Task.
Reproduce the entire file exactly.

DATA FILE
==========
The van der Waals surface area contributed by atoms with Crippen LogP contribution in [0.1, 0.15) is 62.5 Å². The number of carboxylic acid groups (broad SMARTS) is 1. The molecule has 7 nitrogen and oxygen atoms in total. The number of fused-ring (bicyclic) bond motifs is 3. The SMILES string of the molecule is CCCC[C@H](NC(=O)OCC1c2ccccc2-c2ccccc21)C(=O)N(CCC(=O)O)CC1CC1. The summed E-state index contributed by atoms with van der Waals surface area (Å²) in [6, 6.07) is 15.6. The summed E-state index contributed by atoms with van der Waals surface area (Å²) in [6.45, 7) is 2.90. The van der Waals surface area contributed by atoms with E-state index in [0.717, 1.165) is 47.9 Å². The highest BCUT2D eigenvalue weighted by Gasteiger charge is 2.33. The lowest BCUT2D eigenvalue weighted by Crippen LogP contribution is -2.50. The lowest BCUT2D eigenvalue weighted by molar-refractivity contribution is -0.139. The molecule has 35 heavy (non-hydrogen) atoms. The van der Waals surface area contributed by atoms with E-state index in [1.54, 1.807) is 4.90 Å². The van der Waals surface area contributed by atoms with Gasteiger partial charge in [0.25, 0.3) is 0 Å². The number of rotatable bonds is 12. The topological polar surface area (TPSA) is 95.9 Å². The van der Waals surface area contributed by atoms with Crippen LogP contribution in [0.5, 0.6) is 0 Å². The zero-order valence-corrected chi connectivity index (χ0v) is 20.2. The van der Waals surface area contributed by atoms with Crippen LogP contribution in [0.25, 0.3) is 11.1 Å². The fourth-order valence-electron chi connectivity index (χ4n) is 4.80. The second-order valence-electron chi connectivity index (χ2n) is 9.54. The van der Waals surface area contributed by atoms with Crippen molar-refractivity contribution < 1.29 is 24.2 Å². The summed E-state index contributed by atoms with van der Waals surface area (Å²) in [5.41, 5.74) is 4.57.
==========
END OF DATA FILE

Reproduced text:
The van der Waals surface area contributed by atoms with Crippen LogP contribution in [0.1, 0.15) is 62.5 Å². The number of carboxylic acid groups (broad SMARTS) is 1. The molecule has 7 nitrogen and oxygen atoms in total. The number of fused-ring (bicyclic) bond motifs is 3. The SMILES string of the molecule is CCCC[C@H](NC(=O)OCC1c2ccccc2-c2ccccc21)C(=O)N(CCC(=O)O)CC1CC1. The summed E-state index contributed by atoms with van der Waals surface area (Å²) in [6, 6.07) is 15.6. The summed E-state index contributed by atoms with van der Waals surface area (Å²) in [6.45, 7) is 2.90. The van der Waals surface area contributed by atoms with E-state index in [0.717, 1.165) is 47.9 Å². The highest BCUT2D eigenvalue weighted by Gasteiger charge is 2.33. The lowest BCUT2D eigenvalue weighted by Crippen LogP contribution is -2.50. The lowest BCUT2D eigenvalue weighted by molar-refractivity contribution is -0.139. The molecule has 35 heavy (non-hydrogen) atoms. The van der Waals surface area contributed by atoms with E-state index in [1.54, 1.807) is 4.90 Å². The van der Waals surface area contributed by atoms with Gasteiger partial charge in [0.25, 0.3) is 0 Å². The number of rotatable bonds is 12. The topological polar surface area (TPSA) is 95.9 Å². The van der Waals surface area contributed by atoms with Crippen LogP contribution in [0.5, 0.6) is 0 Å². The zero-order valence-corrected chi connectivity index (χ0v) is 20.2. The van der Waals surface area contributed by atoms with Crippen LogP contribution in [0.25, 0.3) is 11.1 Å². The fourth-order valence-electron chi connectivity index (χ4n) is 4.80. The second-order valence-electron chi connectivity index (χ2n) is 9.54. The van der Waals surface area contributed by atoms with Crippen molar-refractivity contribution < 1.29 is 24.2 Å². The summed E-state index contributed by atoms with van der Waals surface area (Å²) in [5.41, 5.74) is 4.57.